Categories > Original > Poetry1 Reviews
We don't use it enough. // R&R?
Shaking my head at the bitter angst strewn across the table, my eyes flick up to the waitress who’s delivering my coffee. She’s a bit of a Barbie doll – skinny to the point of looking ill, perfectly straightened and perfectly fake blonde locks, bored eyes carefully veiled with a sheer layer of perkiness that could come apart in my hands. She shoves the mug in my direction with painted-pink nails that look as if they could shred me in minutes. I don’t even bother with a thank you.
This is what I hate about people. We rush through our mundane little lives, we don’t bother with pleasantries. We don’t say ‘thank you’ to waitresses at 3 AM, who probably want to be at home with their significant other.
I think that was what I was so angry at, when I was sixteen and barely knew the world. I was angry at the world for not caring about the minorities. I was frustrated and filled with pent-up anger because everyone spat at the blonde waitress at 3 AM, who wants nothing more than to be warm, and safe, and at home with her loved ones. I wanted to scream at the ‘popular’ kids who lived their pretentious lives destroying the dreams of teenagers who wanted nothing more out of their existences than to keep putting one foot in front of the other. I wanted to punch everyone who had looked down on someone sheerly for being gay, or having a different skin colour, or believing in some other God.
Even now, eight years later, staring out at a bleak, grey city, those emotions still reside in the empty shell that I call my body.
I stand up, now-drained coffee mug in hand, striding confidently towards the counter with what I hope to be a warm, inviting smile on my lips. I tap the shoulder of the waitress who served me earlier. I watch her spin round, and with a heartfelt and honest ‘thank you’, I hand the coffee mug over.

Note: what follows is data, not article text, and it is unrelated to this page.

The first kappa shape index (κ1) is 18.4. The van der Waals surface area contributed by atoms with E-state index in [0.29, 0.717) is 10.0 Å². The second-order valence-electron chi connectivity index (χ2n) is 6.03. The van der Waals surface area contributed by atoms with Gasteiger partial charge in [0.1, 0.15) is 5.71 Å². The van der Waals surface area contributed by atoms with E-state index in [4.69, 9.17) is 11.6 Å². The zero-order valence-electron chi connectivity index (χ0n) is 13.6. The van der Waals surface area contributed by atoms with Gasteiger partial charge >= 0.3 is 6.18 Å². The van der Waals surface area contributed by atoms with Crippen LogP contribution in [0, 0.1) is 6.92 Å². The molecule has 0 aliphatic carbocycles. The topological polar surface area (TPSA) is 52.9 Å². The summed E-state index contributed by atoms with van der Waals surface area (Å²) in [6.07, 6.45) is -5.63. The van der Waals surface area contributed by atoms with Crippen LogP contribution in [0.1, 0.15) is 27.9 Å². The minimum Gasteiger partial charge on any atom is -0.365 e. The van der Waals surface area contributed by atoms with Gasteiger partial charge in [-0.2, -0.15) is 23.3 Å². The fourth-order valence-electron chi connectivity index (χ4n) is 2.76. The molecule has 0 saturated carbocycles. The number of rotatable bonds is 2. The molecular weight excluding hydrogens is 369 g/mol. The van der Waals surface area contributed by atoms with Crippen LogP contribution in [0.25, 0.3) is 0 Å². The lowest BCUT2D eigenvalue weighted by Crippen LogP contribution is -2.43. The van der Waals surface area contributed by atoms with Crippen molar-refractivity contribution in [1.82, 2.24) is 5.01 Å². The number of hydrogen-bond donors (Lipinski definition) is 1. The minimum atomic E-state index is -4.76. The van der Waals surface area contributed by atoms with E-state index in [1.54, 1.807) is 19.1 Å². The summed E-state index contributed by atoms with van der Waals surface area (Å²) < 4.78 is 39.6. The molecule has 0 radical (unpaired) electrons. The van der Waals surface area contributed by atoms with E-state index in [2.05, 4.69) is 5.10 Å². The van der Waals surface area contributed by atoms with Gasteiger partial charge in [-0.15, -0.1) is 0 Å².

People like that waitress deserve a lot more credit than what they get. They really do keep society moving – they quench the thirst of the suited businessman, they feed the hungry child that wants to go play outside in the park whilst their mother gossips. They drive society.
The waitress offers me a beautiful smile, and it’s like her whole aura changes. I see the dark roots of her natural hair colour bleeding through the blonde, and it’s quite pretty. Her eyes are a grey-green, sparkling with adventure and mischief and romance. You don’t see that in a waitress’s eyes often. I see beginnings in her eyes, and I’m intrigued. Her nails are chewed at the ends, her skin is spattered with freckles, and her breasts aren’t half as large as I thought they were on first inspection. At first, I imagined her to have a name like Ashley, or Danielle, but now, as we sit alone in a deserted, cold, yet comforting café, I learn her name is Lolita, and that her parents forced her into a modelling career, but she’s run away.
I can’t help but send my heart out to her. I was almost forced into being a geologist, until I found my escape in writing.
I scribble my number down for her, and sign my name underneath, two kisses slashed underneath. She smiles and tucks it into her apron.
At 7 AM in the morning, I receive a simple text – two words. thank you. I send one back and maybe its sleep grogging my vision, or maybe it’s sheer undying first love, but my text reads I want you to be my girlfriend. Xx
Hers reads thank you. Xx
With a sleepy grin, I throw my legs off the side of my bed, and think. I wouldn’t be smiling, if it weren’t for two little words. “Thank you” is such a simple, beautiful phrase, so easy to use, and yet we don’t use it enough.